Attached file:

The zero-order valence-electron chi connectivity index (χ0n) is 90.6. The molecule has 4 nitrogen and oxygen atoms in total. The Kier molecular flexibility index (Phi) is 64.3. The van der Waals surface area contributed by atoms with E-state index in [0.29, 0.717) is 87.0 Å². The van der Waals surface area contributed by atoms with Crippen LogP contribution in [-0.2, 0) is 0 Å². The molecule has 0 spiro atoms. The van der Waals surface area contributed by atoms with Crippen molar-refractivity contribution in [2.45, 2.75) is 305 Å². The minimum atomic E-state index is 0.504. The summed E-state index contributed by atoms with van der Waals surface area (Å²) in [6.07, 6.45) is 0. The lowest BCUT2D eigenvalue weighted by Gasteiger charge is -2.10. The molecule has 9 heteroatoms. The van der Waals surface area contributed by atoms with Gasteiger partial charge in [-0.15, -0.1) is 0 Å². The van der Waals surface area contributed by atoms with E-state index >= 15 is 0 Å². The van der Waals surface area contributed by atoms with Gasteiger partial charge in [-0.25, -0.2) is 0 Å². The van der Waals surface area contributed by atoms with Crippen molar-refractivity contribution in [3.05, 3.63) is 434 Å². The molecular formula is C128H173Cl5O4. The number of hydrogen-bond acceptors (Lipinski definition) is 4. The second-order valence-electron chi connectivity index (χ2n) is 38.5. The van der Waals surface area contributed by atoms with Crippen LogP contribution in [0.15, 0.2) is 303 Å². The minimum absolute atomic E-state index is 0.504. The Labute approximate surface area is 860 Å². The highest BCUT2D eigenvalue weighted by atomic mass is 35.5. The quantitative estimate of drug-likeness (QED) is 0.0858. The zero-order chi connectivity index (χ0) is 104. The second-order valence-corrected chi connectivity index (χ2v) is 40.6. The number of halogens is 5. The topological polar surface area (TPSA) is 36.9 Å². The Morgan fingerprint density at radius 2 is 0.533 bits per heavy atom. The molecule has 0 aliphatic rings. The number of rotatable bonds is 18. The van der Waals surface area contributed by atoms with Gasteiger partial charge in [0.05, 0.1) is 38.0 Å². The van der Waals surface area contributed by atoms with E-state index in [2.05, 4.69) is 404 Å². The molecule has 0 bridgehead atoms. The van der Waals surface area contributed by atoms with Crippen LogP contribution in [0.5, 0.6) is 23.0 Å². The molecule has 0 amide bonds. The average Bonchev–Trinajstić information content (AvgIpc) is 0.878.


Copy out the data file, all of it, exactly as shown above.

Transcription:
The zero-order valence-electron chi connectivity index (χ0n) is 90.6. The molecule has 4 nitrogen and oxygen atoms in total. The Kier molecular flexibility index (Phi) is 64.3. The van der Waals surface area contributed by atoms with E-state index in [0.29, 0.717) is 87.0 Å². The van der Waals surface area contributed by atoms with Crippen LogP contribution in [-0.2, 0) is 0 Å². The molecule has 0 spiro atoms. The van der Waals surface area contributed by atoms with Crippen molar-refractivity contribution in [2.45, 2.75) is 305 Å². The minimum atomic E-state index is 0.504. The summed E-state index contributed by atoms with van der Waals surface area (Å²) in [6.07, 6.45) is 0. The lowest BCUT2D eigenvalue weighted by Gasteiger charge is -2.10. The molecule has 9 heteroatoms. The van der Waals surface area contributed by atoms with Gasteiger partial charge in [-0.15, -0.1) is 0 Å². The van der Waals surface area contributed by atoms with E-state index >= 15 is 0 Å². The van der Waals surface area contributed by atoms with Gasteiger partial charge in [-0.25, -0.2) is 0 Å². The van der Waals surface area contributed by atoms with Crippen molar-refractivity contribution in [3.05, 3.63) is 434 Å². The molecular formula is C128H173Cl5O4. The number of hydrogen-bond acceptors (Lipinski definition) is 4. The second-order valence-electron chi connectivity index (χ2n) is 38.5. The van der Waals surface area contributed by atoms with Crippen LogP contribution in [0.15, 0.2) is 303 Å². The minimum absolute atomic E-state index is 0.504. The Labute approximate surface area is 860 Å². The highest BCUT2D eigenvalue weighted by atomic mass is 35.5. The quantitative estimate of drug-likeness (QED) is 0.0858. The zero-order chi connectivity index (χ0) is 104. The second-order valence-corrected chi connectivity index (χ2v) is 40.6. The number of halogens is 5. The topological polar surface area (TPSA) is 36.9 Å². The Morgan fingerprint density at radius 2 is 0.533 bits per heavy atom. The molecule has 0 aliphatic rings. The number of rotatable bonds is 18. The van der Waals surface area contributed by atoms with Gasteiger partial charge in [0.05, 0.1) is 38.0 Å². The van der Waals surface area contributed by atoms with E-state index in [2.05, 4.69) is 404 Å². The molecule has 0 bridgehead atoms. The van der Waals surface area contributed by atoms with Crippen LogP contribution in [0.5, 0.6) is 23.0 Å². The molecule has 0 amide bonds. The average Bonchev–Trinajstić information content (AvgIpc) is 0.878.